Is your small business hiring new leadership, hosting an event, or adding a new product? Take advantage of these big changes by sending out a press release to local news outlets. The bigger the news is and the more unique, the more likely that press release is to gain traction. News coverage isn’t pushy marketing, but gets your name out there in a positive manner.

If at first you don’t succeed, then, try again.

Don’t quit a marketing campaign after the first run — customers are more likely to buy from brands that they’ve heard about more than once. That means you may not get results the first time, but your odds increase with a second run. If you can, try a marketing campaign idea at least twice between determining if it helped grow your business or not.

Marketing is essential for small business, but the options extend well beyond the traditional, go-to, big-budget ads. Try a few unique marketing ideas to reach new customers on a budget.

5 loyalty program tips for small businesses

5 loyalty program tips for small businesses

Many small businesses are built on repeat customers — and loyalty programs can help ensure those same customers keep coming through the doors rather than gracing the aisles of the competition. But there’s more to creating a rewards program than just creating punch cards or signing up for a digital service. Here are five loyalty program tips to consider as a small business owner.

Keep loyalty programs simple and fast.

Have you ever skipped signing up for a rewards program because you were just hoping to check out and get home as quickly as possible? Rewards programs tend to get more traction when kept simple, both in the sign up process and while gathering and counting rewards. Start by keeping the sign up simple, requiring only a few basic pieces of information so sign up is done in a minute or two. Be sure to make using the rewards program easy too — the best rewards programs are ones that customers can figure out without using a calculator.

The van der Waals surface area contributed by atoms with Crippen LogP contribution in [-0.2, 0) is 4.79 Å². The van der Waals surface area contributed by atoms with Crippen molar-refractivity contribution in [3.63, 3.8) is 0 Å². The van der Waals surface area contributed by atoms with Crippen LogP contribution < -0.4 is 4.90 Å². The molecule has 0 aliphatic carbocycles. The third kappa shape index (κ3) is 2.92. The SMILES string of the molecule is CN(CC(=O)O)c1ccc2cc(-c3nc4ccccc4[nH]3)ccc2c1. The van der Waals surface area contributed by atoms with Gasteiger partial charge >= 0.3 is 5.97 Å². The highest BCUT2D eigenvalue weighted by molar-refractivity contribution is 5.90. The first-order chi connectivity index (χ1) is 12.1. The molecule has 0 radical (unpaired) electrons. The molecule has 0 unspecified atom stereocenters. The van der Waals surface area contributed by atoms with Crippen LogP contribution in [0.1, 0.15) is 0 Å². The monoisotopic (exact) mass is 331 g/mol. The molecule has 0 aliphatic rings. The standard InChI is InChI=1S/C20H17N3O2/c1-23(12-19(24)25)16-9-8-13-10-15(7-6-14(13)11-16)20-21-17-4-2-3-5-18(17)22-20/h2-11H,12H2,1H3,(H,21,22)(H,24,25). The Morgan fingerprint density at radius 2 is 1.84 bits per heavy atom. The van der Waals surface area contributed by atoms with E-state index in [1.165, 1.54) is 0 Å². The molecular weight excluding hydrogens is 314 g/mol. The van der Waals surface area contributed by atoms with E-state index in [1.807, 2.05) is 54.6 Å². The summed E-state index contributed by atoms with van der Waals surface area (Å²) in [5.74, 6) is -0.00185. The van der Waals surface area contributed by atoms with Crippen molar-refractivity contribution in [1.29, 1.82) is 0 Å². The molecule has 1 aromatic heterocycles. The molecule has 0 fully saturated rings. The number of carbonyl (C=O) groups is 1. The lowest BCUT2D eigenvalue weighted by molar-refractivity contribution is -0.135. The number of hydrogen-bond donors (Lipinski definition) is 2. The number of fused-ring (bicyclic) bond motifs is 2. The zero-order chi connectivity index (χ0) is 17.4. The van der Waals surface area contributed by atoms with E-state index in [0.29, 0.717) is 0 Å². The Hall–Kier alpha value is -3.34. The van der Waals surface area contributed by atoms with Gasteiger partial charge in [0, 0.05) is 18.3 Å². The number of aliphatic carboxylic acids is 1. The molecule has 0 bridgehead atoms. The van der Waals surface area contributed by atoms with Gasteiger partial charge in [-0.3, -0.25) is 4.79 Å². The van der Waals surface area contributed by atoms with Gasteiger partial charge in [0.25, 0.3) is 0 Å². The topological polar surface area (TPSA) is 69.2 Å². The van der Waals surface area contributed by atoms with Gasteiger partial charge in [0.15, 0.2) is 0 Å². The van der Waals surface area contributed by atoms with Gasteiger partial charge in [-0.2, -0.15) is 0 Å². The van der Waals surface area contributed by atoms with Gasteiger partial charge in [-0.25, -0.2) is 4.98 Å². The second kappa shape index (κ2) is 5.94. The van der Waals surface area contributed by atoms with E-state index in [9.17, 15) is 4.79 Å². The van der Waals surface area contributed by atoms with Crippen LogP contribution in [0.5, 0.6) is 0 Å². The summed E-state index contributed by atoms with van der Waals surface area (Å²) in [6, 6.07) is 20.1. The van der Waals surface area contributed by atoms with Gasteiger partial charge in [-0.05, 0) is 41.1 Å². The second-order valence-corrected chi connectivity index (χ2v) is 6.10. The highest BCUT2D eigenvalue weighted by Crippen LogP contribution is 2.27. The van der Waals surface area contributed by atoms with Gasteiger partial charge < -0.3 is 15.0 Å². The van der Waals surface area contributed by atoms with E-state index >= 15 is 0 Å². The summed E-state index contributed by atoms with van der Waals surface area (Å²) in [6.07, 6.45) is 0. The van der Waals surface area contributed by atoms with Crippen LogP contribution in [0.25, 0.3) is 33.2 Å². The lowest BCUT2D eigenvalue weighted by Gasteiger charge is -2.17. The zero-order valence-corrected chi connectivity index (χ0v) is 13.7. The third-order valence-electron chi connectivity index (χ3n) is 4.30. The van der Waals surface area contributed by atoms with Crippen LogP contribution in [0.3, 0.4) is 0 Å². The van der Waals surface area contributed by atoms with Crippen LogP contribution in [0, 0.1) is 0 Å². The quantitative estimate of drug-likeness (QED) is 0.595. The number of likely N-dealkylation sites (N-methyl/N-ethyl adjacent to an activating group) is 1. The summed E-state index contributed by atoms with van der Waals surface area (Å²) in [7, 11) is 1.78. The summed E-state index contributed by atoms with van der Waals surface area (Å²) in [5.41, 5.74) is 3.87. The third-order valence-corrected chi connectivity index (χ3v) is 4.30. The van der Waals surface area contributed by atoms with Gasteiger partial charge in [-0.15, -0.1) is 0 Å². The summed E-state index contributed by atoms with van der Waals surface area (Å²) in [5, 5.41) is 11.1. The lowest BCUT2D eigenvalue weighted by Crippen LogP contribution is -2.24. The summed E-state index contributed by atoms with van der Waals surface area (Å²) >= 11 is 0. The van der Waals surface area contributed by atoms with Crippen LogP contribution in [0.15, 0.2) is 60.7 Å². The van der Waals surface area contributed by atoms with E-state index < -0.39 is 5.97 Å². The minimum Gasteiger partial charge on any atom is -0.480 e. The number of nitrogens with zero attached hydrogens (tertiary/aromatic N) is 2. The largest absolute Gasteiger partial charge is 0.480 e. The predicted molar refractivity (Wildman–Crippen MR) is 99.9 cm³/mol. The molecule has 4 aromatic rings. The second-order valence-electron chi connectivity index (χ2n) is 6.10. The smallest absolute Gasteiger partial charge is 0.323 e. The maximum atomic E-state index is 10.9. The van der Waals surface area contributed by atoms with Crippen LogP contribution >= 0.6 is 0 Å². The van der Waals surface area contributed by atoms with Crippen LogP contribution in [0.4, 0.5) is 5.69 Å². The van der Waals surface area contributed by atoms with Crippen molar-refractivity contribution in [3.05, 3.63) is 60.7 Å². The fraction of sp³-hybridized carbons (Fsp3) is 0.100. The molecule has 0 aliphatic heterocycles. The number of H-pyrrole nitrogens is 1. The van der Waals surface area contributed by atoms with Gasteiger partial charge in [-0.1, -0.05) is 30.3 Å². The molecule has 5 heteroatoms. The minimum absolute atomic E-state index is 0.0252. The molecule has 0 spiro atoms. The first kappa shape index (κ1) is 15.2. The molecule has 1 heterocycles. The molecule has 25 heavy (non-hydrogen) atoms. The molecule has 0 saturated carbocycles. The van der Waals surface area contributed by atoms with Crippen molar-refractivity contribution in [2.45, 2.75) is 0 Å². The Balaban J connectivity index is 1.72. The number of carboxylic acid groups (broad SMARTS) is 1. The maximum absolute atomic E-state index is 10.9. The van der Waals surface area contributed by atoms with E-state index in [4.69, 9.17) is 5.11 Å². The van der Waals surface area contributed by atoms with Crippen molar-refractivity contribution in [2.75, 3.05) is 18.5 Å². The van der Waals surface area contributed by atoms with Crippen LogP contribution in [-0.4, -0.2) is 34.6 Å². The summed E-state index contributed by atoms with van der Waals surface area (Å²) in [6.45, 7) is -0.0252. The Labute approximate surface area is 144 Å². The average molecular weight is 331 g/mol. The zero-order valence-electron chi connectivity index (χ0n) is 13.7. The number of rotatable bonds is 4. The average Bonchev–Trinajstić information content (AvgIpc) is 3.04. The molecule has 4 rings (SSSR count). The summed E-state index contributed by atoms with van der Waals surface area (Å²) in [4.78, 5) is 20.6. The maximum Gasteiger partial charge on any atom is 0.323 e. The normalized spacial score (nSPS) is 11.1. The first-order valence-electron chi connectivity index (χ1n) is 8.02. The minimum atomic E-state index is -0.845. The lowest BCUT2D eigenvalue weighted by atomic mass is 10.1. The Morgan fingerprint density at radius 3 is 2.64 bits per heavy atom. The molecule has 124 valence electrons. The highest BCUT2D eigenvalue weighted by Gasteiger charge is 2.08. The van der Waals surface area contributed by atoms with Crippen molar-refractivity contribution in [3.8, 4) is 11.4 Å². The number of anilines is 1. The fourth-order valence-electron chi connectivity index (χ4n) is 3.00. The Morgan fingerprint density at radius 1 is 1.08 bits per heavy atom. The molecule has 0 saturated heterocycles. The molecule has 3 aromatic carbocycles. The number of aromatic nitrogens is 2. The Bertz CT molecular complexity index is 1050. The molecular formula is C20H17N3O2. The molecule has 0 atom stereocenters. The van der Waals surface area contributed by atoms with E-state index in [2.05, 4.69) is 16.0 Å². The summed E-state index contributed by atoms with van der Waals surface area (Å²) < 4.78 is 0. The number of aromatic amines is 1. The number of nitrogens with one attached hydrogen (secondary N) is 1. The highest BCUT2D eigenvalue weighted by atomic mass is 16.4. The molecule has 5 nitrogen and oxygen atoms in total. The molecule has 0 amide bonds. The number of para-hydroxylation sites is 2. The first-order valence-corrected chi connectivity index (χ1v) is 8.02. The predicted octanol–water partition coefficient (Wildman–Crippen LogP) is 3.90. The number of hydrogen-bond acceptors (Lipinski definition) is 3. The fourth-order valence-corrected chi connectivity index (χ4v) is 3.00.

Ensure you are offering value.

Don’t create a reward program that will simply send out stuff to fill your customer’s junk drawers. Ensure the rewards hold value for customers. There are a few different ways to approach this — you can conduct a survey and find out what customers really want. Or, you can offer discounts on the things that your customers are already buying. A print shop, for example, could offer a free print for every ten prints, or a discount after spending a certain amount of money.

Don’t stop at just using the loyalty program to drive repeat customers.

If you solely use the loyalty program to drive repeat business, you aren’t getting all of the benefits from the program. Digital rewards programs can help track customer data to improve your store, send out coupons when a customer hasn’t visited in some time, and more. By looking at which customers are buying what, you’ll have more data to drive decisions to move your business forward.

Encourage social sharing.

An easy way to boost your rewards program? Offer extra points for users that share the program on social media. You’ll generate a social media buzz, while customers can earn more points. By encouraging shares, you’ll find more new customers as well as more customers signing up for the loyalty program.

Keep listening to loyal customers, even after the loyalty program launches.

Surveys and customer feedback are a great way to design a new loyalty program — but don’t ignore feedback after the launch either. Continue to ask for feedback, both on the program and customer service in general, and integrate customer feedback into your business. When you ask and respond, you build a better relationship with loyal customers and offer a better experience for new customers.

Loyalty programs help encourage customers to continue to frequent your business — and maybe even buy more while inside too. From keeping rewards simple to listening to customers, when done right, a loyalty program can be a big boost for business.

4 reasons for small businesses to try digital signage

4 reasons for small businesses to try digital signage

Small businesses today often dip their toes into both physical retail stores and digital storefronts — but businesses could be missing out on one of the best mergers between the two mediums. Digital signage brings digital advertising into the physical storefront to boost sales, upsell, and keep customers coming back. In fact, a recent study by Nielsen found that 80 percent of grocery stores that switched to digital signage saw sales jump by as much as a third.